News Brief

This Clip of Spanish Beachgoers Watching as an African Migrant Boat Lands Will Put Things In Perspective

A new clip from The Guardian, shows beachgoers in Southern Spain watching as a boat carrying African migrants reaches shore.

A new clip from The Guardian, shows beachgoers in Southern Spain watching as a boat carrying African migrants reaches shore.

Up to 20 passengers can be seen running onto land in a dinghy and continuing into the surrounding countryside. The group, likely reached the area called Zahara de los Atunes—located just 7.7 miles from the coast of North Africa—via the Strait of Gibraltar. This route, considered "less hazardous" than the path from Mauritania to the Canary Islands, has become more widely used in recent months, as reported by the Guardian.

According to a spokesperson for the EU's Frontex border agency, this is the shortest route and it  allows for the passage of larger groups. The spokesperson also stated that migrant camp closures in both Algeria and Morocco may be responsible for migrants taking greater risks to reach Europe in recent months.

According to data from Frontex, the number of migrants who made the crossing into Spain in the early months of the year more than doubled that of last year, with 7,500 people entering the country in the first three months of 2017, compared to 3,200 crossing during the same period in 2016.

The migrant crisis is far from over, and this video is a glaring reminder. Watch it below.

Photo by Don Paulsen/Michael Ochs Archives/Getty Images

Hugh Masekela's New York City Legacy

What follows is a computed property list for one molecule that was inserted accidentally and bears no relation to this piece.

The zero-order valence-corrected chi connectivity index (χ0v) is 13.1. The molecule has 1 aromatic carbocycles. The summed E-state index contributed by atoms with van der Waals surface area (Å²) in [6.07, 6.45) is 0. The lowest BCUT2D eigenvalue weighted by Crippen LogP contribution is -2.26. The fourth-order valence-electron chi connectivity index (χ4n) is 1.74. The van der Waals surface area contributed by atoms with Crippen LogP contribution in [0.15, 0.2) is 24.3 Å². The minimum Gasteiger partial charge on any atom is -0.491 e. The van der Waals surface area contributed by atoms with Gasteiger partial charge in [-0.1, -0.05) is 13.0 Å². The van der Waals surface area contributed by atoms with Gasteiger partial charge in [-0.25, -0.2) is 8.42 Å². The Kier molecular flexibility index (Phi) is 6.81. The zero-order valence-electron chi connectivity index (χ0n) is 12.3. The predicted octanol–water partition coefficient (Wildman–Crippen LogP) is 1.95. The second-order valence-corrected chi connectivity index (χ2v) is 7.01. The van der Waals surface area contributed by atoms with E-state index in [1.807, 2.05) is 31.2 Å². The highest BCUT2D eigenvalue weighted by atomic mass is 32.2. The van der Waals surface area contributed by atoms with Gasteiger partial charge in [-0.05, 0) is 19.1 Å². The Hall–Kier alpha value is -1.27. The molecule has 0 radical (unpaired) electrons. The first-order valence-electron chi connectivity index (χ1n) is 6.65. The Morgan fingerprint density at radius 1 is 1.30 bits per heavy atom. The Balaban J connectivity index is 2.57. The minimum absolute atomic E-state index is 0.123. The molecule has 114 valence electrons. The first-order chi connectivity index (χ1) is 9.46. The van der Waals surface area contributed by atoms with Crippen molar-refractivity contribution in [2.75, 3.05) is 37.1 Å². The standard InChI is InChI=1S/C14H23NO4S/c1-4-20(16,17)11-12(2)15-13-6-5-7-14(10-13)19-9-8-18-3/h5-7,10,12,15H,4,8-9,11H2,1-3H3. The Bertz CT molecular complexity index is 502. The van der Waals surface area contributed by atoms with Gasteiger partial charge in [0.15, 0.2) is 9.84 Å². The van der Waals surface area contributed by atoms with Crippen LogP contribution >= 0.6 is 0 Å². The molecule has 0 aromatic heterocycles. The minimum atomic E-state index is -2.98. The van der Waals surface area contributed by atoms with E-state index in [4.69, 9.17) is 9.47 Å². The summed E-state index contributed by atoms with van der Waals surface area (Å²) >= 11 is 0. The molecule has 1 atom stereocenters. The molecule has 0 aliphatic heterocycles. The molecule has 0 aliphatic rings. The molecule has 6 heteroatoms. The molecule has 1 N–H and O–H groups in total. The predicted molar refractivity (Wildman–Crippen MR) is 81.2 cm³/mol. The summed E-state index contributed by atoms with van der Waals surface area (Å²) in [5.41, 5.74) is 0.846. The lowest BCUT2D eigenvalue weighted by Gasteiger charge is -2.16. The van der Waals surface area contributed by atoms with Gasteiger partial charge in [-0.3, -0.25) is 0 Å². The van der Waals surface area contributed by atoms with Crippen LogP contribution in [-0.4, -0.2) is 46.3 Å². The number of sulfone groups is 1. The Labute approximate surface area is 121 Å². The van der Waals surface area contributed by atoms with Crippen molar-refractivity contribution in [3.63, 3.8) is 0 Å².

A look back at the South African legend's time in New York City and his enduring presence in the Big Apple.

In Questlove's magnificent documentary, Summer of Soul, he captures a forgotten part of Black American music history. But in telling the tale of the 1969 Harlem Cultural Festival, the longtime musician and first-time filmmaker also captures a part of lost South African music history too.

Among the line-up of blossoming all-stars who played the Harlem festival, from a 19-year-old Stevie Wonder to a transcendent Mavis Staples, was a young Hugh Masekela. 30 years old at the time, he was riding the wave of success that came from releasing Grazing in the Grass the year before. To watch Masekela in that moment on that stage is to see him at the height of his time in New York City — a firecracker musician who entertained his audiences as much as he educated them about the political situation in his home country of South Africa.

The legacy Masekela sowed in New York City during the 1960s remains in the walls of the venues where he played, and in the dust of those that are no longer standing. It's in the records he made in studios and jazz clubs, and on the Manhattan streets where he once posed with a giant stuffed zebra for an album cover. It's a legacy that still lives on in tangible form, too, in the Hugh Masekela Heritage Scholarship at the Manhattan School of Music.

The school is the place where Masekela received his education and met some of the people that would go on to be life-long bandmates and friends, from Larry Willis (who, as the story goes, Masekela convinced to give up opera for piano) to Morris Goldberg, Herbie Hancock and Stewart Levine, "his brother and musical compadre," as Mabusha Masekela, Bra Hugh's nephew says.

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